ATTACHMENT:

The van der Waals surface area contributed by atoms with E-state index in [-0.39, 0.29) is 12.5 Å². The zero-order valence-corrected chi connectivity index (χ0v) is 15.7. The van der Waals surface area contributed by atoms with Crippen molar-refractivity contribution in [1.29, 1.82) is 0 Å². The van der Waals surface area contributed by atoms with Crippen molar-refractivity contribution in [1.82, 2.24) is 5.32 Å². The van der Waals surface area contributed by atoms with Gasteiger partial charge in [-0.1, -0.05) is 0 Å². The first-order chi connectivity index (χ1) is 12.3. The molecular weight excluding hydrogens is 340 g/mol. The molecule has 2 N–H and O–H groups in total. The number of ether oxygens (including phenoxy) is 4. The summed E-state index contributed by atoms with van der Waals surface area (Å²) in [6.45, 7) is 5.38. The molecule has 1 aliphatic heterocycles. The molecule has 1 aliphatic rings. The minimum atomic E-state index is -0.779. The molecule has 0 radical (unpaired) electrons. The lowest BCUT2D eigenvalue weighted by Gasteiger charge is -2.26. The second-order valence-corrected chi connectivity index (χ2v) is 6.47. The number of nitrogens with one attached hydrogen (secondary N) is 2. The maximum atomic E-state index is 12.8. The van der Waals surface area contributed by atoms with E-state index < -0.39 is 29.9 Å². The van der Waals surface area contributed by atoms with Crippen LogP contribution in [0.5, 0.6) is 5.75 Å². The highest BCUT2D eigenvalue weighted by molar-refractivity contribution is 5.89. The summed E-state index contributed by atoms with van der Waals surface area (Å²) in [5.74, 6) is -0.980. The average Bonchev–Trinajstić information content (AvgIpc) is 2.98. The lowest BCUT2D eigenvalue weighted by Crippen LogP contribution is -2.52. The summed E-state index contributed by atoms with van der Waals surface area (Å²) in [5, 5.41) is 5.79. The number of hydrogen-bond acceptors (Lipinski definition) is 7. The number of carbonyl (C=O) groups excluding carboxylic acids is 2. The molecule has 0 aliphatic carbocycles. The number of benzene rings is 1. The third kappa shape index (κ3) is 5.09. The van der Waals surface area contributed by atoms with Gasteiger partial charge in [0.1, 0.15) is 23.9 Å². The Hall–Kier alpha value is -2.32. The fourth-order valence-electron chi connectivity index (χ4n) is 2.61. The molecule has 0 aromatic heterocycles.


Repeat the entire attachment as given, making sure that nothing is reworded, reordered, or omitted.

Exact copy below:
The van der Waals surface area contributed by atoms with E-state index in [-0.39, 0.29) is 12.5 Å². The zero-order valence-corrected chi connectivity index (χ0v) is 15.7. The van der Waals surface area contributed by atoms with Crippen molar-refractivity contribution in [1.29, 1.82) is 0 Å². The van der Waals surface area contributed by atoms with Crippen molar-refractivity contribution in [1.82, 2.24) is 5.32 Å². The van der Waals surface area contributed by atoms with Gasteiger partial charge in [-0.1, -0.05) is 0 Å². The first-order chi connectivity index (χ1) is 12.3. The molecular weight excluding hydrogens is 340 g/mol. The molecule has 2 N–H and O–H groups in total. The number of ether oxygens (including phenoxy) is 4. The summed E-state index contributed by atoms with van der Waals surface area (Å²) in [6.45, 7) is 5.38. The molecule has 1 aliphatic heterocycles. The molecule has 1 aliphatic rings. The minimum atomic E-state index is -0.779. The molecule has 0 radical (unpaired) electrons. The lowest BCUT2D eigenvalue weighted by Gasteiger charge is -2.26. The second-order valence-corrected chi connectivity index (χ2v) is 6.47. The number of nitrogens with one attached hydrogen (secondary N) is 2. The maximum atomic E-state index is 12.8. The van der Waals surface area contributed by atoms with E-state index < -0.39 is 29.9 Å². The van der Waals surface area contributed by atoms with Crippen LogP contribution in [0.5, 0.6) is 5.75 Å². The highest BCUT2D eigenvalue weighted by molar-refractivity contribution is 5.89. The summed E-state index contributed by atoms with van der Waals surface area (Å²) in [5.74, 6) is -0.980. The average Bonchev–Trinajstić information content (AvgIpc) is 2.98. The lowest BCUT2D eigenvalue weighted by Crippen LogP contribution is -2.52. The summed E-state index contributed by atoms with van der Waals surface area (Å²) in [5, 5.41) is 5.79. The number of hydrogen-bond acceptors (Lipinski definition) is 7. The number of carbonyl (C=O) groups excluding carboxylic acids is 2. The molecule has 0 aliphatic carbocycles. The number of benzene rings is 1. The third kappa shape index (κ3) is 5.09. The van der Waals surface area contributed by atoms with Gasteiger partial charge in [0.1, 0.15) is 23.9 Å². The Hall–Kier alpha value is -2.32. The fourth-order valence-electron chi connectivity index (χ4n) is 2.61. The molecule has 0 aromatic heterocycles.